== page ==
Long-simmering discontent among pureplay streaming services about some of the terms and conditions of operating within the apps ecosystems of Apple and Google is bubbling back out into the open this week.
Spotify and Deezer are among the companies signing a letter to the European Commission alleging that big internet platforms “can and do abuse their privileged position”.
The Financial Times broke the story this morning, noting that Apple and Google are in the firing line – although our understanding of the disgruntlement here is that Apple is more the focus for music-streaming companies.
“Although the letter to the European Commission does not cite the Silicon Valley giants by name, it complains that some mobile operating systems, app stores and search engines have evolved from ‘gateways’ into ‘gatekeepers’ — effectively hindering rivals from competing with their own services,” reported the FT.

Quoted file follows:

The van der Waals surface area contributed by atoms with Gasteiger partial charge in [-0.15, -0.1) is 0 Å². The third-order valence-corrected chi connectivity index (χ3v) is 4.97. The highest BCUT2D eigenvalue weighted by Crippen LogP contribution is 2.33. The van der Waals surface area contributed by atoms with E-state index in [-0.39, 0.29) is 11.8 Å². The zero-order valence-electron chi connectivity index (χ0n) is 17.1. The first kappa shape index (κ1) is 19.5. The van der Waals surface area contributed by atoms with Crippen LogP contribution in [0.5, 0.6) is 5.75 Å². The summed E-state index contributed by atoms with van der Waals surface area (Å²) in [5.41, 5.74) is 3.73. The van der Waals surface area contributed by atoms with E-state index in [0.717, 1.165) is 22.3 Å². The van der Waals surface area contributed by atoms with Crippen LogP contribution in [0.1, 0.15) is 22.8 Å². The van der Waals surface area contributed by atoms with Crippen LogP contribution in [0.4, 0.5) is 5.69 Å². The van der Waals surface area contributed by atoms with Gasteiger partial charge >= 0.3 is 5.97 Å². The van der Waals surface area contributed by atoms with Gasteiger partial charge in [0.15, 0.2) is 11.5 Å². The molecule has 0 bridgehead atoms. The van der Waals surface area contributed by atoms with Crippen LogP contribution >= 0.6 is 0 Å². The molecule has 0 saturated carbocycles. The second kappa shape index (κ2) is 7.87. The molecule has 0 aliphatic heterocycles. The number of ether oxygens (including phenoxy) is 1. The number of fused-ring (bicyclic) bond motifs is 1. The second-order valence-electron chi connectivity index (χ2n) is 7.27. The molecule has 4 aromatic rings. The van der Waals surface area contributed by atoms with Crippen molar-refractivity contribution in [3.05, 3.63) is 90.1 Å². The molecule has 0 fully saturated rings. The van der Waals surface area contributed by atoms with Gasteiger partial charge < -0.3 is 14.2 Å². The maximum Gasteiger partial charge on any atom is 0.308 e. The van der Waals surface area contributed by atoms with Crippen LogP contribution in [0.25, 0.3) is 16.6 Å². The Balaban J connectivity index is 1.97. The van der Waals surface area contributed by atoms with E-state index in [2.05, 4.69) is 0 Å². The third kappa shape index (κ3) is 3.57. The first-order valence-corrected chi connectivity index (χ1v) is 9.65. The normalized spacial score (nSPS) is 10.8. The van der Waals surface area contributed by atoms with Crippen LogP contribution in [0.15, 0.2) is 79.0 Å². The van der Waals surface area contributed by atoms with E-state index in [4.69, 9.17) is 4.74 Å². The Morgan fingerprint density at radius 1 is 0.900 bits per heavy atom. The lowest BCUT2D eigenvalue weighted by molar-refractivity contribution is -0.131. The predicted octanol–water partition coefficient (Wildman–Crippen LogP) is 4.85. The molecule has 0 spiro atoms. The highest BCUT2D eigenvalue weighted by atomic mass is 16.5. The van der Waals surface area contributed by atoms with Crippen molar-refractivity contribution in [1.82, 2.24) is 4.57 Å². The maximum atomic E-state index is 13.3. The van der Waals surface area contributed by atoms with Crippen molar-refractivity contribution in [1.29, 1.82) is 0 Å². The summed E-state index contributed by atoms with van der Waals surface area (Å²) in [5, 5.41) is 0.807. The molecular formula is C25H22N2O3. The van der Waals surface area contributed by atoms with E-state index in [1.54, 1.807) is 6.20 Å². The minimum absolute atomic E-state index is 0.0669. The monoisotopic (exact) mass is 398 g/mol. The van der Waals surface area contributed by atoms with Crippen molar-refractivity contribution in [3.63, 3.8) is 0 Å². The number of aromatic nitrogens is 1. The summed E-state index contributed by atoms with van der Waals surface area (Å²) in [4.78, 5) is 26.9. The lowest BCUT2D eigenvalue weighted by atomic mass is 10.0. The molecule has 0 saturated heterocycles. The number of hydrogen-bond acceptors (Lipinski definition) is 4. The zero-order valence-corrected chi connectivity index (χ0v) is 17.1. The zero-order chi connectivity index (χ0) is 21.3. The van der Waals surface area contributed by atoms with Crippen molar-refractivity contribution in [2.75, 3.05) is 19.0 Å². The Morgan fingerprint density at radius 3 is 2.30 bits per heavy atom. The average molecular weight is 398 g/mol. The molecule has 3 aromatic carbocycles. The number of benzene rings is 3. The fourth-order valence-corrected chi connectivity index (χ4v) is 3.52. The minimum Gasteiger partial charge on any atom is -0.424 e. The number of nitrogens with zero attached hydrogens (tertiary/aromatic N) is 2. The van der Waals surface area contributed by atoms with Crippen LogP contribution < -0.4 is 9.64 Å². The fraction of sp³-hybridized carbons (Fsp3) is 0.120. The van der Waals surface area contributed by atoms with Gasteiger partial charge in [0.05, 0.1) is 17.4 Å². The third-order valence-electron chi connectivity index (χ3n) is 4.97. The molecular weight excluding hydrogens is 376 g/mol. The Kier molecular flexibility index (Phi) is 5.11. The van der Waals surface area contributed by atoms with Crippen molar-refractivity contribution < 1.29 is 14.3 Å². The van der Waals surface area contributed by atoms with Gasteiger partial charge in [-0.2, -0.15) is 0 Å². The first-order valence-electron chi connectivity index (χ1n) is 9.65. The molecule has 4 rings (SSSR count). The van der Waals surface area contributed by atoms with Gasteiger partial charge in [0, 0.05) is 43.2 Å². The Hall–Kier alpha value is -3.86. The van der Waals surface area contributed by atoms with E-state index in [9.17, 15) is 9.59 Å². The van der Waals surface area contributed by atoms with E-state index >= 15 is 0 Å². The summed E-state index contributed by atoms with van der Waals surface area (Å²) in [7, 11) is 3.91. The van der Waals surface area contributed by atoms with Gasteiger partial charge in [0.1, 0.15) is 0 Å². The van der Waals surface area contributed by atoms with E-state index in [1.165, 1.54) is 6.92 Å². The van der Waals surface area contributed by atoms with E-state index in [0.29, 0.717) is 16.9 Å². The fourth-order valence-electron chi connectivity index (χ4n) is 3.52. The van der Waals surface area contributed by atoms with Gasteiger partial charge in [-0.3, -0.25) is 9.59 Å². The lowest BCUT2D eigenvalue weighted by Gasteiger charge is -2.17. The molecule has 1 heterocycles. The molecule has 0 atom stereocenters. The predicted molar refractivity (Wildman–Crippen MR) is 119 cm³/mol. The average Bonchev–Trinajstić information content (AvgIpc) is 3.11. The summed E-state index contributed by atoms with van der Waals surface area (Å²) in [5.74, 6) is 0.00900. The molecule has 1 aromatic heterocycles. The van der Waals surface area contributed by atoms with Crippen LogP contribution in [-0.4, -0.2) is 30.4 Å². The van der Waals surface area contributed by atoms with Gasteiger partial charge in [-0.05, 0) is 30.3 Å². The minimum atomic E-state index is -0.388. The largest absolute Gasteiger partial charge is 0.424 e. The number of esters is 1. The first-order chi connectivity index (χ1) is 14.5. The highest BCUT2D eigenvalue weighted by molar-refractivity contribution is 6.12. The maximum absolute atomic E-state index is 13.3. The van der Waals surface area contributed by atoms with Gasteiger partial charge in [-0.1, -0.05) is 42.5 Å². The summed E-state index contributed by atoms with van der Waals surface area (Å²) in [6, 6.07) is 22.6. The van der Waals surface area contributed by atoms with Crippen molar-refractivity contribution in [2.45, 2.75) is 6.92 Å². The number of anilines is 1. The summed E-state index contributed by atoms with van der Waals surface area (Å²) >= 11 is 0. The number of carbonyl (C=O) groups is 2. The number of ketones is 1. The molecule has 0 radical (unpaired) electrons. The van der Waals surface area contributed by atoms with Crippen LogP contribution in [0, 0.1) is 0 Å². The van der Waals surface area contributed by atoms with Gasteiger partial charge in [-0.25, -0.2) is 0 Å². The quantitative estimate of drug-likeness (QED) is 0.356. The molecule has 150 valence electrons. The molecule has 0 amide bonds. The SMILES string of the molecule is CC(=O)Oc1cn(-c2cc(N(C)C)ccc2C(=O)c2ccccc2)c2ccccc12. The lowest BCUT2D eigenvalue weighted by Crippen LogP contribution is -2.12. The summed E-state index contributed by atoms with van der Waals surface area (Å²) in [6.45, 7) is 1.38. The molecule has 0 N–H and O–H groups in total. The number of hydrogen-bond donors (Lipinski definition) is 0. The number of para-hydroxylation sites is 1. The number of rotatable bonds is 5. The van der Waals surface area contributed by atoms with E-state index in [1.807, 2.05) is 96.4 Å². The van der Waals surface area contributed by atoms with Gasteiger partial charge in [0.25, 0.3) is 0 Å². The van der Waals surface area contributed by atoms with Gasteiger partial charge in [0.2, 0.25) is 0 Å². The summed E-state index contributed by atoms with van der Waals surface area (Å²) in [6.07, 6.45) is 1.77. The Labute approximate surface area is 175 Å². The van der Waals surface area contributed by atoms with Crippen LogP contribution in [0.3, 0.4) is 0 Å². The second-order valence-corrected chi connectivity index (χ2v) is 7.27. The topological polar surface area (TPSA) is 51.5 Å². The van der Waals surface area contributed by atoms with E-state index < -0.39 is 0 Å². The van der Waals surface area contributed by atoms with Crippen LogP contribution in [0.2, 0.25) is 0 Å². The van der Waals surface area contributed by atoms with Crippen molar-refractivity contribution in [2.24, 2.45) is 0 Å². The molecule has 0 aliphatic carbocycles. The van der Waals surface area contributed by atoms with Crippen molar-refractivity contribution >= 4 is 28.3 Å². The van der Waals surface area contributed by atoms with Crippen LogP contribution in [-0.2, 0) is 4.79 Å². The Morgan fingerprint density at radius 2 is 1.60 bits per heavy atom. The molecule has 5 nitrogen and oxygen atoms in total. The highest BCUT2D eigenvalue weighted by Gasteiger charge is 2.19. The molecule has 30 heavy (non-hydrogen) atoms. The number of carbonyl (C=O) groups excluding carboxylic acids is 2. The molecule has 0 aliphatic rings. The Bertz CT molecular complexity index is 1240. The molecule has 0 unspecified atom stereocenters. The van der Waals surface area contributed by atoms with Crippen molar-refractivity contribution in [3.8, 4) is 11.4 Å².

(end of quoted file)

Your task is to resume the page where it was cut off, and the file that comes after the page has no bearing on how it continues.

The letter’s signatories want the EC to put new rules in place “guiding the interactions between platforms and their business users”, with complaints including the level of access to customer data, as well as worries that the internet companies promote their own services (Apple Music and Google Play / YouTube in this case) over those of independent rivals.
Spotify has already clashed with Apple a couple of times in recent years, including a row about whether updates to its iOS app were being blocked or delayed.
The bigger picture here is of the competitive environment in music-streaming for pureplay services like Spotify and Deezer. This isn’t just about their relative financial weakness compared to the deep coffers of Apple/Google/Amazon, but about how they reach the ears (and wallets) of their listeners.
From smartphones and app-store billing to the new breed of smart speakers, many of the hardware/platform ‘gateways’ are built and run by the big technology companies.
Establishing what is and isn’t fair about how open they make those gateways is critical to the future health of the pureplays – but also an important issue for the wider music industry too. Which is not to say Apple and Google will not have their own arguments to set out in their defence.